DOG owners have been urged to keep their pets under control when they visit the countryside over Easter, following a spate of attacks on livestock.

Known as ‘livestock worrying’, the attacks can result in horrific and often fatal injuries. Even if a dog doesn’t make contact, the distress of the chase can cause sheep to die and miscarry their lambs.

Over the Easter period, sheep with new-born lambs are especially vulnerable as they are often grazing on low-lying fields close to footpaths.

And predicted good weather for the Easter bank holiday weekend has prompted animal protection charity the RSPCA to warn dog-owners against letting their animals loose around livestock.

“Unfortunately livestock worrying incidents are not uncommon and can have grave consequences for animal welfare – and relationships between pet and non-pet owners in our rural areas – and can be stressful for the farmers involved," RSPCA inspector Keith Hogben said.

“It can be all too easy to become complacent when walking your dogs and yet this is something all dog owners should take very seriously.

"Those in charge of dogs worrying livestock can also be prosecuted – so, clearly, this is something any owner should consider when walking their dogs."

Mr Hogben said many worrying incidents were caused by unaccompanied dogs which had escaped from a home or garden, and asked homeowners to make sure their properties were secure.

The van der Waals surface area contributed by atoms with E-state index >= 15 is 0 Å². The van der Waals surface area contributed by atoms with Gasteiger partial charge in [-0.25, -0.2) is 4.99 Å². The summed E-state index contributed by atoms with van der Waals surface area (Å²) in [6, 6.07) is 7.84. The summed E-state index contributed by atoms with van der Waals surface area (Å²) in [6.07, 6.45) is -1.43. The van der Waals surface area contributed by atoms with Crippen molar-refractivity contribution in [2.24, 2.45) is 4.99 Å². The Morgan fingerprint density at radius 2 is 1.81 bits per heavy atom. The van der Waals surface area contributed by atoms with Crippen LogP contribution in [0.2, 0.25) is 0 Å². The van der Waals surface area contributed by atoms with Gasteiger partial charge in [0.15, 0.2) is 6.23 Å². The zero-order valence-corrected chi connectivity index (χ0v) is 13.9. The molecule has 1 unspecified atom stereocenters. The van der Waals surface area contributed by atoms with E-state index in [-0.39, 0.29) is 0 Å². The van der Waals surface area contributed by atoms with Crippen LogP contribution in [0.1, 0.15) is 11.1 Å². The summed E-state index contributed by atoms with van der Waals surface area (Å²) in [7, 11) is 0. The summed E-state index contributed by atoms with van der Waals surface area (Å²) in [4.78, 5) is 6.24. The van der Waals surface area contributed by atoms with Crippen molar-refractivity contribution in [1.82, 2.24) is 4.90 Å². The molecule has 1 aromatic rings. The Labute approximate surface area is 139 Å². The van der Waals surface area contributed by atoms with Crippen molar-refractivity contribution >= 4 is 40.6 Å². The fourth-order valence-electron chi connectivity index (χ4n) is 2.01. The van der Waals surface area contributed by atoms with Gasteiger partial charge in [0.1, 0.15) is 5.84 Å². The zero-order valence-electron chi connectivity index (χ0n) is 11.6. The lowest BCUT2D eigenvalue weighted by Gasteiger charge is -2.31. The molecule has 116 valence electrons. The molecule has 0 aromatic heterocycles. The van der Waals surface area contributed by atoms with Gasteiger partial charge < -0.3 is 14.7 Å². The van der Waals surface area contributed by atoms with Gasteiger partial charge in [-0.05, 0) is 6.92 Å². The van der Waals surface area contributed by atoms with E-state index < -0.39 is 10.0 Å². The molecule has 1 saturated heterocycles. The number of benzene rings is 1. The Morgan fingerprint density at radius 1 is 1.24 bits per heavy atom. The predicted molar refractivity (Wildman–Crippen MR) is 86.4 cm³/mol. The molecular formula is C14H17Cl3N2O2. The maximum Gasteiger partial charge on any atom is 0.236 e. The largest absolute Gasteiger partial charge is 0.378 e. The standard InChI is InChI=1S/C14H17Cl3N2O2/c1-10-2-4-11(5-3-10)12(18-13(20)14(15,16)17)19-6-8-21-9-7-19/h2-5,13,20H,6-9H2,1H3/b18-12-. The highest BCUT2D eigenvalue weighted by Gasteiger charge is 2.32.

Rural insurance firm NFU Mutual estimates animals worth £285,000 were savaged by dogs in Wales last year.

Research by the firm found 87 per cent of dog owners exercise their pets in the countryside, with more than half letting them roam off the lead.

Rebecca Davidson at NFU Mutual said: “These attacks cause tremendous suffering to animals and are devastating for farmers who have to deal with the aftermath.

“Much of this heartbreak could be prevented if owners kept their dogs under control, either on a lead or secure in gardens, whenever farm animals could be nearby.

“For small farmers in particular, livestock worrying has a huge impact. While insurance can cover the cost of replacing stock and the treatment of injured animals, there is a knock-on effect on breeding programmes that can take years to overcome.”